The concept of “digital diplomacy” is still quite new, but in Internet years might be considered not so new! Our view is that generally, the concept of what it is, it’s value and purpose, are still being defined. What we certainly don’t know yet is if it is effective. But effectiveness will depend on how a government or organisation defines their measure of effectiveness; but that is another blog post entirely and one we will soon be getting to.
General Web Definitions:
There are no clear definitions based on our research. Definitions range from that found on Wikipedia to various institutions. The concept of digital diplomacy has also been called eDiplomacy or cyber diplomacy and 21st Century Statecraft, the Canadian government calls is “Open Policy” and others have adopted the term “ediplomacy” such as the EU government. Below are some links to the various definitions. Regardless, it can be distilled down to the use of social media and online channels for the use of communicating a country’s message to another country’s general population or to diaspora within a host country in the hopes that message will impact relations with the target country (see diagram below.)
The Broader Definition of eDiplomacy
Broadly defined we posit that digital diplomacy can be stated as using the Internet and new communications technologies (i.e. the social media) to help international diplomatic objectives. Some have argued this to be a form of “soft power” in the Joseph Nye Jr. form; perhaps under culture as a soft power? Here are some who’ve ventured definitions:
European Union diplomat definition
The Economist (an article from 2012; still has some instrinsic value)
DIY Diplomacy ( a very astute blogger)
Digital Diplomacy in the Asymmetrical Communications Environment
The “symmetrical communications environment” harkens back to the day when communications channels (public) were quite clearly defined and understood; print media, radio media and television. It was far more challenging say, for a British or American senior diplomat to get “air time” in a foreign country. Usually that was only when there was an international “issue” or “crisis”. Those senior diplomats, whether a country ambassador or senior visiting minister, had limited “air time” and had to fit into the relevant news cycle. Today, we live in an asymmetrical communications environment”, meaning that we must include online media channels into the communications mix – that means diplomats have the ability to communicate their country’s views, opinions and stance any time of day to the world. It also means that anyone else, including opposing governments, may also express their views using those channels. This is an asymmetrical environment for communications.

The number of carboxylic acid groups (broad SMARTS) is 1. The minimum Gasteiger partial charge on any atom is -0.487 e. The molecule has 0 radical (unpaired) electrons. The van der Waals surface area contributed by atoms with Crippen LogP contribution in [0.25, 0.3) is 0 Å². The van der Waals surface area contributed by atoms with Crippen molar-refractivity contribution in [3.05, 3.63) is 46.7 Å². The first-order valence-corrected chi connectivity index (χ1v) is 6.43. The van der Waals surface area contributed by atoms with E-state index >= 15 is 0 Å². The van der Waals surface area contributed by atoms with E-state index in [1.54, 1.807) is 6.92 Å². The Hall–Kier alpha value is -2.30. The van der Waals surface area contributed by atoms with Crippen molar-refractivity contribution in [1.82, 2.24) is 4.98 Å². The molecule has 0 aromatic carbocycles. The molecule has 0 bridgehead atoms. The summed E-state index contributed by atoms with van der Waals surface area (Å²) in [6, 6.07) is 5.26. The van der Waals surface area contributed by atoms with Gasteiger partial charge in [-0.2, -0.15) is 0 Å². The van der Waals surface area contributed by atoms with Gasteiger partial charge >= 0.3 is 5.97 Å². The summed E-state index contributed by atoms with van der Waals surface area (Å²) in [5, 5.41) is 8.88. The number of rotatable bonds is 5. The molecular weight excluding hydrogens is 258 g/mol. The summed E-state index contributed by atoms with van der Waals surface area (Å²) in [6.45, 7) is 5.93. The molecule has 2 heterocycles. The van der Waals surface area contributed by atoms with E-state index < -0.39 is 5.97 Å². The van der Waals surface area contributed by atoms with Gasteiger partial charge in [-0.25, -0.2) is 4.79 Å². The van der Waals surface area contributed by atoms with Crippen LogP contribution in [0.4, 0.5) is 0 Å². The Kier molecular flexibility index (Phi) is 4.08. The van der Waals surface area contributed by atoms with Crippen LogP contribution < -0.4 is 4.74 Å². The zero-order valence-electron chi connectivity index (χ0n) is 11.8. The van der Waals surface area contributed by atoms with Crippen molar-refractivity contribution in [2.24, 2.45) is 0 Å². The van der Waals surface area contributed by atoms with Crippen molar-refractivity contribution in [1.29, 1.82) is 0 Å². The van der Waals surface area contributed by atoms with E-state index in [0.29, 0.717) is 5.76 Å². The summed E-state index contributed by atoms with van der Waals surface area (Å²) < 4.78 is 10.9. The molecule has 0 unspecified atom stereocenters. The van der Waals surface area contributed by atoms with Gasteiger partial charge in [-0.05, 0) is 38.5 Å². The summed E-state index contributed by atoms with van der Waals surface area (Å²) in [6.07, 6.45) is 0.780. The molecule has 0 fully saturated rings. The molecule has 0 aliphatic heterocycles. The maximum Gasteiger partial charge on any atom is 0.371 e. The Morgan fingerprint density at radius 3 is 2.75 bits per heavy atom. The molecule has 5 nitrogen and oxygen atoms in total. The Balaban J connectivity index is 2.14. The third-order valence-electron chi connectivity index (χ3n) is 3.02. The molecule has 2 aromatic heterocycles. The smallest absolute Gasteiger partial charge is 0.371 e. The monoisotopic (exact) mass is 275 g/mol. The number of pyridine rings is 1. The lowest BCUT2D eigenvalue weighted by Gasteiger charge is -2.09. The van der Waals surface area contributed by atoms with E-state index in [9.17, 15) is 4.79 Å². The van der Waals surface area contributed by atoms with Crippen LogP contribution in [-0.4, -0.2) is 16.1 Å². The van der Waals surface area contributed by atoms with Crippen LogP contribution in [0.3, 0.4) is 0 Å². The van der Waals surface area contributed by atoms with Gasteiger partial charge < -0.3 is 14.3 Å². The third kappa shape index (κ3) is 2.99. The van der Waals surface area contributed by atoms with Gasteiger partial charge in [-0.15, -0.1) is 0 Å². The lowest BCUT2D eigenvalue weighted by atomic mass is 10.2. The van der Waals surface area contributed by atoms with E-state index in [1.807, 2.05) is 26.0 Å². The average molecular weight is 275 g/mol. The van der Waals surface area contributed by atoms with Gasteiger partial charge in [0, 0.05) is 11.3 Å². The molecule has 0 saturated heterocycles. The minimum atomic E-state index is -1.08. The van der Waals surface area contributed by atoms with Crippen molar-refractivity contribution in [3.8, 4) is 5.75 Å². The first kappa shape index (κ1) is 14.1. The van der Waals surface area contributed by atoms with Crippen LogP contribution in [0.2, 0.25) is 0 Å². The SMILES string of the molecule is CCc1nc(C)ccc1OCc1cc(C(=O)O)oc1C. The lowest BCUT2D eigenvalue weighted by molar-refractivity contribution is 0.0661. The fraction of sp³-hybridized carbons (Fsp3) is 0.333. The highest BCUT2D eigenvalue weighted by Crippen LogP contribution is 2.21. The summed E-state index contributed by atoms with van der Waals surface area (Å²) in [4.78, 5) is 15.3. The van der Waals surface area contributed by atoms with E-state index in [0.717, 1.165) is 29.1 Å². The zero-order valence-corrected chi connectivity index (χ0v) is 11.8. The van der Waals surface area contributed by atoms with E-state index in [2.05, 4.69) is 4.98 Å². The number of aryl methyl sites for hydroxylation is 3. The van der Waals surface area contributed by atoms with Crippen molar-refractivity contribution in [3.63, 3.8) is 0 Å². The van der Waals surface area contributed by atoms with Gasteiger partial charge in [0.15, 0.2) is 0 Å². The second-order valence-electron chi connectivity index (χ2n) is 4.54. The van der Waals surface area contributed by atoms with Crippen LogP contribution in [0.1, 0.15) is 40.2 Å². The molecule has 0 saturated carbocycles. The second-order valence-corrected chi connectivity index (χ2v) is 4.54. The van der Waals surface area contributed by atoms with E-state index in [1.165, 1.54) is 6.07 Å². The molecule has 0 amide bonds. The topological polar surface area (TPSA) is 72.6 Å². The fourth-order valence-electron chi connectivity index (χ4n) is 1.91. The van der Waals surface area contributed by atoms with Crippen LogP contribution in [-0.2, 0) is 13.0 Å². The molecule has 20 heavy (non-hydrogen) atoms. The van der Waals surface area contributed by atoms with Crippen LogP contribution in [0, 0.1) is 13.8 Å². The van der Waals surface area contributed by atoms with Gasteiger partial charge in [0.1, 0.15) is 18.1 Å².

Foreign and Domestic Digital Diplomacy
Based on past and current research, we see Digital Diplomacy as having four primary aspects to it; direct foreign engagement with a target country, domestic awareness of foreign policy, domestic public diplomacy (domestic matters where government engages with citizens through digital channels) and engagement of diaspora communities at home and abroad.
Digital Diplomacy Architecture
We express this (sans domestic public diplomacy) in the following communications architecture for digital diplomacy, which we will expand upon on in later analysis. This diagram is meant to show how digital diplomacy is applied. The dash lines mean that the primary message may be edited or adapted by the initial recipient before reaching the true target audience. Always, the true target audience is the foreign government in power at the time (or perhaps the potential government in power?)